Heading: At 6-foot-2, he is certainly big enough to compete in the air and he does so competently. An aerial threat when he advances into the penalty area to get on the end of crosses.

Close control: Good for a player of his size, although his first touch can be a little loose at times. Relatively quick feet which, combined with his physical attributes, often allow him to work his way out of tricky situations. Strides forward confidently with the ball at his feet.

Passing: Assured in possession and always seeks out a forward option, although could do with adding a little variation to this part of the game. He passes crisply over short and medium distances, although inaccuracies can occasionally occur in his rush to get the ball forward. Has provided three assists this season and is certainly capable of dissecting opposition defences with angled through-balls or well-weighted passes over the top.

Positioning: MK Dons usually press quite aggressively in midfield and Alli is well-suited to such an approach. He can, however, sometimes be a little too enthusiastic in seeking the ball, and needs to build on his understanding of when to hold his position and when to step forward to intercept. In attack, his off-ball forward runs are generally well-timed.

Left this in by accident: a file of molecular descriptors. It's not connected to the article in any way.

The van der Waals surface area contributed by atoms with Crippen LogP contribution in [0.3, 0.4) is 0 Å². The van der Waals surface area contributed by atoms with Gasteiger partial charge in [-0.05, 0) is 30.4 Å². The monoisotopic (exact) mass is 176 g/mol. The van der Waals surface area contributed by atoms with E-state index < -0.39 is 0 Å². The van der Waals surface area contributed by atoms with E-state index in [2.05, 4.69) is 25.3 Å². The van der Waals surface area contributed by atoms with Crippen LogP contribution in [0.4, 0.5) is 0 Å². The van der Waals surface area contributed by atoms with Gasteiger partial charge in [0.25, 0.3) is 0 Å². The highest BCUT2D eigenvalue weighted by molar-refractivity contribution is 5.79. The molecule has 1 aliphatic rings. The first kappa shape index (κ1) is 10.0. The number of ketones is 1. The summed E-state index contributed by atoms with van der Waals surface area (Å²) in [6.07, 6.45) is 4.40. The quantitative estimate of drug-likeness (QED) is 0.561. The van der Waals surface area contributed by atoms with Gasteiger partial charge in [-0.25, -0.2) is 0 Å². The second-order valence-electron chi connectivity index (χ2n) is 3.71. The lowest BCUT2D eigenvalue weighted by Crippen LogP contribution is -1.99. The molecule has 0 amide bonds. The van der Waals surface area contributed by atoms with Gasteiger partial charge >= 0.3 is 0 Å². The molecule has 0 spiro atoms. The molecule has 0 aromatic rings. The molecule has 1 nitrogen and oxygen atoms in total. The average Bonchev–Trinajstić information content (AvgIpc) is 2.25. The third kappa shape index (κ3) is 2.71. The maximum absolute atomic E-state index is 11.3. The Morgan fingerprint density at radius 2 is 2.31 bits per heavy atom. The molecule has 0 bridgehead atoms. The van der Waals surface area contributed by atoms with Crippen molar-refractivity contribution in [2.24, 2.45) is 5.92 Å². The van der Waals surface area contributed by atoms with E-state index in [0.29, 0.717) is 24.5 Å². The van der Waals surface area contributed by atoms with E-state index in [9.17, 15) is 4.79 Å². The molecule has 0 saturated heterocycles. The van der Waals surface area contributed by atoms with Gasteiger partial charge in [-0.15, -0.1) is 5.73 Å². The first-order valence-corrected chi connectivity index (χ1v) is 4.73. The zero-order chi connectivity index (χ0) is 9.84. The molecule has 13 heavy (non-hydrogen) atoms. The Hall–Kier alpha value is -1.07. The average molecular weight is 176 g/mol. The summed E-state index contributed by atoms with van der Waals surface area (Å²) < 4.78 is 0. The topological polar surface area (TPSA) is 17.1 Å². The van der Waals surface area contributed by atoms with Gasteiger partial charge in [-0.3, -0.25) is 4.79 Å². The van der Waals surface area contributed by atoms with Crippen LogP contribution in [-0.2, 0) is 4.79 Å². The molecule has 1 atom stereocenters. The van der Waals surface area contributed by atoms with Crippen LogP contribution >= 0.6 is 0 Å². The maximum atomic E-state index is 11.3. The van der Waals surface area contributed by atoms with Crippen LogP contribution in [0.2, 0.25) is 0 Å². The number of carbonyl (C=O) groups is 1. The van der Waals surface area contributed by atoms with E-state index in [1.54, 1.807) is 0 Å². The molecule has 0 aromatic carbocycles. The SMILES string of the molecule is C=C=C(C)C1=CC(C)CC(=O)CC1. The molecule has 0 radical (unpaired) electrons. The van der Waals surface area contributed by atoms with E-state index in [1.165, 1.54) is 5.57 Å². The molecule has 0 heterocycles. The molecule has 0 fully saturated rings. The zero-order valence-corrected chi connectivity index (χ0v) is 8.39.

Crossing: He rarely finds himself in crossing positions, as the majority of his forward runs place him within the width of the penalty area.

Finishing: His tally of 12 league goals this season, including a hat trick in the 6-1 win over Crewe, is higher than that of any other central midfielder in the English professional leagues. He strikes the ball cleanly from medium and long distance, and generally shows good composure inside the penalty area. Provided with license to get forward, he is a potent threat.

What the experts say